• Tops/bottoms in a simple interpretation.


  • Different coloring for upward/downward direction.


Let's discuss them.


2. Basic Notions

In order to avoid misunderstanding, let's spend some time viewing the indicator structure.

#property indicator_separate_window

// number of visible buffers of the indicator
#property indicator_buffers 3

// setting the range of indicator values
#property indicator_minimum 0
#property indicator_maximum 100

// setting indicator colors
#property indicator_color1  White
#property indicator_color2  Red
#property indicator_color3  Blue

// external settings
extern int RSIPeriod       = 9;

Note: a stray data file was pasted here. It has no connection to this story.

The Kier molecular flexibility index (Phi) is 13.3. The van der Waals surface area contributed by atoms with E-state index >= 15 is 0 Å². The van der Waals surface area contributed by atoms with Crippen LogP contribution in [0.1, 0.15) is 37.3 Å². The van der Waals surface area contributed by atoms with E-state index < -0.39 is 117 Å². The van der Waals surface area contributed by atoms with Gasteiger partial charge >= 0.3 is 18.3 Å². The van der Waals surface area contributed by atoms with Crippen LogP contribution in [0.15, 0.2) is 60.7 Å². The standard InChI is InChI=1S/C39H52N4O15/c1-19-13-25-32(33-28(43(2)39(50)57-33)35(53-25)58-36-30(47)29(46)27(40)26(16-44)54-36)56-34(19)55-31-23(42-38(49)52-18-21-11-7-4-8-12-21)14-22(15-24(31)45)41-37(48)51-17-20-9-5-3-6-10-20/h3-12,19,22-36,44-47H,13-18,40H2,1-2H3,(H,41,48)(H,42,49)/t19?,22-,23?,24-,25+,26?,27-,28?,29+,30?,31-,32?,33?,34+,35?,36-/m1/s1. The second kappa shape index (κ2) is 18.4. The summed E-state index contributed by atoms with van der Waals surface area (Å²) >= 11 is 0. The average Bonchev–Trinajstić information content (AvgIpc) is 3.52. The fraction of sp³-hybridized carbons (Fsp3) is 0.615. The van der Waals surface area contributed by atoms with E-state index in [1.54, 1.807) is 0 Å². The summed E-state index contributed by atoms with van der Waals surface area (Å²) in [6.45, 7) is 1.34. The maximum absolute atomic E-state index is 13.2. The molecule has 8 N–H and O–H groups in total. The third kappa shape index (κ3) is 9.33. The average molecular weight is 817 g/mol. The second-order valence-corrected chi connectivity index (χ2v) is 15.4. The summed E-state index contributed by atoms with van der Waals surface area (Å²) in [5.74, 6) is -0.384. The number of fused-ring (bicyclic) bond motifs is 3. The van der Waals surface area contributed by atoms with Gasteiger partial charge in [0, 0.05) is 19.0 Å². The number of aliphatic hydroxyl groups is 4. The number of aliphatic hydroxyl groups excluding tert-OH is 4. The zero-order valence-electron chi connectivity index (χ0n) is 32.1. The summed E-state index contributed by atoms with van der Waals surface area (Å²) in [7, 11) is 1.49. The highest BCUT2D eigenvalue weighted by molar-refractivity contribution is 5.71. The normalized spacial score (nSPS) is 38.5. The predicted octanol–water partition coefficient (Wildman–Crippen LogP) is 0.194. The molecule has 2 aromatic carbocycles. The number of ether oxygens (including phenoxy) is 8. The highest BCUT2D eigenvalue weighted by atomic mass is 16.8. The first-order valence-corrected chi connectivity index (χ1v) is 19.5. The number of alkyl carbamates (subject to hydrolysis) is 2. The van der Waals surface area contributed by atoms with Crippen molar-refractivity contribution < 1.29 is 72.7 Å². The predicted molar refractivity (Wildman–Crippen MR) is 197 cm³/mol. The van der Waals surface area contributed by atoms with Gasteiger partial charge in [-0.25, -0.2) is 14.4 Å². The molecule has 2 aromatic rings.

extern int AppliedPrice    = 0;
extern int MAPeriod        = 5;

// declaring indicator buffers. Here they can be declared in any order.
// Any names can be given to buffers, though better meaningful

double Values[];           // Values
double SmoothedValues[];   // Smoothed values
double Crosses[];          // intersections

// Significant number of digits after a decimal point in indicator values
int DigitsUsed = 5;

// Used empty value. In MQL4 there are two empty values -- EMPTY (-1)
// -- used as an empty parameter when calling functions
// EMPTY_VALUE (0x7FFFFFFF) -- used as an unacceptable value 
// (or default value) of a variable in indicators and function calls. 
// The fact is, most built-in indicators return 0 if there is no value
// Besides, in custom (iCustom) indicators the empty value can be 
// set as any, this must be noted.
int EmptyValueUsed = 0;

// Initialization function.
int init()
{